These familiar characters come together for one funny and good-natured romcom.
“The Broken Hearts Gallery” is a romantic comedy that basically has the goofy tone of a Disney Channel or Nickelodeon show from the 2000s and a sitcom from the 90s. When it wants to be serious, it ends up being ticklish, and when situations pop up, there always have to be funny faces. And this is honestly hilarious.
A running gag, for example, is when the main heroine Lucy (Geraldine Viswanathan) is accused of being a hoarder, because she holds possessions from her previous relationships. No really, she pretty much has everything from every moment of her love story.
We meet her as a young New Yorker and art gallery curator, who just got out of a bad break-up with her boyfriend and co-worker Max (Utkarsh Ambudkar), and has been fired from her job. As much as her friends (Molly Gordon and Phillipa Soo) are supportive of her, they scold her for wallowing in her own filth of odor and old possessions. Now, this feels like “Forgetting Sarah Marshall.”
On the night of her drama, she hops into a car, which she thinks is her Uber ride, and tells the driver Nick (Dacre Montgomery from “Power Rangers” and “Stranger Things”) about her turmoil. He, too, has trouble going on in his life. With the help of his married friend Marcos (Arturo Castro), he plans to turn an old YMCA into a hotel, which isn’t starting off well. Matter of fact, it’s practically a dump.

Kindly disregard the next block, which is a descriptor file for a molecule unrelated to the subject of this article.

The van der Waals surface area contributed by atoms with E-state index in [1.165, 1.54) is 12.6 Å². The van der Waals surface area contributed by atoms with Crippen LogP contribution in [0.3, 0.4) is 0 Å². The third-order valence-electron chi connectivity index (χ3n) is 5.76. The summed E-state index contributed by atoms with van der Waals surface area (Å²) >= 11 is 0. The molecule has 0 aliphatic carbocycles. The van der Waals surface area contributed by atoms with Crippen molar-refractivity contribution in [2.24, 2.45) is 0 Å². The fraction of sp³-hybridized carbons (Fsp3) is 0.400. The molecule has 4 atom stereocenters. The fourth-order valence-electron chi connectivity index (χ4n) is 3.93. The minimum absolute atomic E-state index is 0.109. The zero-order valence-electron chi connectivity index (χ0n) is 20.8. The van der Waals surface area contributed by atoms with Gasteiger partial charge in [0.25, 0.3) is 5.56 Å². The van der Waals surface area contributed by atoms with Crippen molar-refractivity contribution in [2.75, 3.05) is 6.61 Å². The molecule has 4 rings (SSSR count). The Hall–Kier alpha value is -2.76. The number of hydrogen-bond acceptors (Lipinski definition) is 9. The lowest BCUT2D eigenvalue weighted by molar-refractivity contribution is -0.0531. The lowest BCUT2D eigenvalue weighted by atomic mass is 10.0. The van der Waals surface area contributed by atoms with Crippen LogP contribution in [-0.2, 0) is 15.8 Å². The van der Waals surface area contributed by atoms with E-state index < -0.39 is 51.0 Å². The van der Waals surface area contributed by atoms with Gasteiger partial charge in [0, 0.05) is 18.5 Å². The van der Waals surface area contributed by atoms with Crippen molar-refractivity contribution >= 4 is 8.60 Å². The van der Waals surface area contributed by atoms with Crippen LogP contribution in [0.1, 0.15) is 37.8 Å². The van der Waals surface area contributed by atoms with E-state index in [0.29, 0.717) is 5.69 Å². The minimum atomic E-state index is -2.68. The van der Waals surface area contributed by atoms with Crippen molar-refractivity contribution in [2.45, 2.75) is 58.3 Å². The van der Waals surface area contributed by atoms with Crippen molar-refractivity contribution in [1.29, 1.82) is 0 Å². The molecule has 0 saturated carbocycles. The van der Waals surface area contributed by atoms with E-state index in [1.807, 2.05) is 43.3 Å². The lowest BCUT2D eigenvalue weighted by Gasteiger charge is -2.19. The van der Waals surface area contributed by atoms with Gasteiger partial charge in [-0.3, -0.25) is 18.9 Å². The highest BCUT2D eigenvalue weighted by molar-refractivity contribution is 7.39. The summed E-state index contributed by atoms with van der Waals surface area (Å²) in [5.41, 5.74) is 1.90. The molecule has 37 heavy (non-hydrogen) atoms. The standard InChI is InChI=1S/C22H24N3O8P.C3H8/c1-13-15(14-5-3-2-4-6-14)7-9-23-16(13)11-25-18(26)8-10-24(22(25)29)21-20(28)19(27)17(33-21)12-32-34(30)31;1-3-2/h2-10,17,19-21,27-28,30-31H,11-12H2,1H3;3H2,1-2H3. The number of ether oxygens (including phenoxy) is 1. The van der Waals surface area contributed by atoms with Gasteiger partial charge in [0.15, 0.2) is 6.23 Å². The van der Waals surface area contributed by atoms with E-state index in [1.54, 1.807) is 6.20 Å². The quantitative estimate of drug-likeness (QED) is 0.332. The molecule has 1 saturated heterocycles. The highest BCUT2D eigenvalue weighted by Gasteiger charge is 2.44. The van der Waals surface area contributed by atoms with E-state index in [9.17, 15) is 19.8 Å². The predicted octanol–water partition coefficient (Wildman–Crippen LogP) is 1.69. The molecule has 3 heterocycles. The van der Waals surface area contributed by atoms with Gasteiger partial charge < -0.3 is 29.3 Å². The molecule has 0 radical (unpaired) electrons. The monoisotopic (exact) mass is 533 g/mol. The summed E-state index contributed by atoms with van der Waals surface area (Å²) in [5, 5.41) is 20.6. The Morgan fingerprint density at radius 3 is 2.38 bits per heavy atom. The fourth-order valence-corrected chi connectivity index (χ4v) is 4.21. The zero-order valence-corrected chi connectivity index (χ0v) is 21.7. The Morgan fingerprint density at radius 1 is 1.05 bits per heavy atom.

A light bulb appears on Lucy’s head, as she decides to open up a Broken Hearts art gallery. This one would allow heartbroken characters to put their prized romantic possessions on display. She agrees to help Nick with the hotel in exchange for gallery space. These two begin to connect, as their respective plans emerge.
“The Broken Hearts Gallery” does lag in certain sections of the movie, like some obligatory drinking and partying scenes, but it does have a strong sense of humor and sincerely touching moments. It’s the directorial debut of Natalie Krinsky, who provides silly characters we seen in various comedies, and splices them together with a certain amount of empathy.
Viswanathan mostly provides the laughs and spirit when her character Lucy tries so hard to get out of situations and how she learns to adapt to her surroundings. Montgomery delivers a strong sensibility, and provides chemistry with her. Ambudkar breaks tradition from the guy-who-breaks-up-with-her rules, and adds a fresh touch to his character. Gordon, Soo, and Nathan Dales (as their mute friend) all support the main heroine in their own silly and well-meaning ways. And Bernadette Peter tickles you with how she portrays Lucy’s art gallery boss as a nutty visionary, who makes jokes about Brad Pitt and Michael Fassbender, respectively.
I laughed most of the way through “The Broken Hearts Gallery,” while in various parts, I managed to find its consideration and passion. I was nearly reminded of how Amy Schumer delivered a similar tone in “I Feel Pretty.” Both these movies are goofy and charming at the same time, and I endorse them in these notions.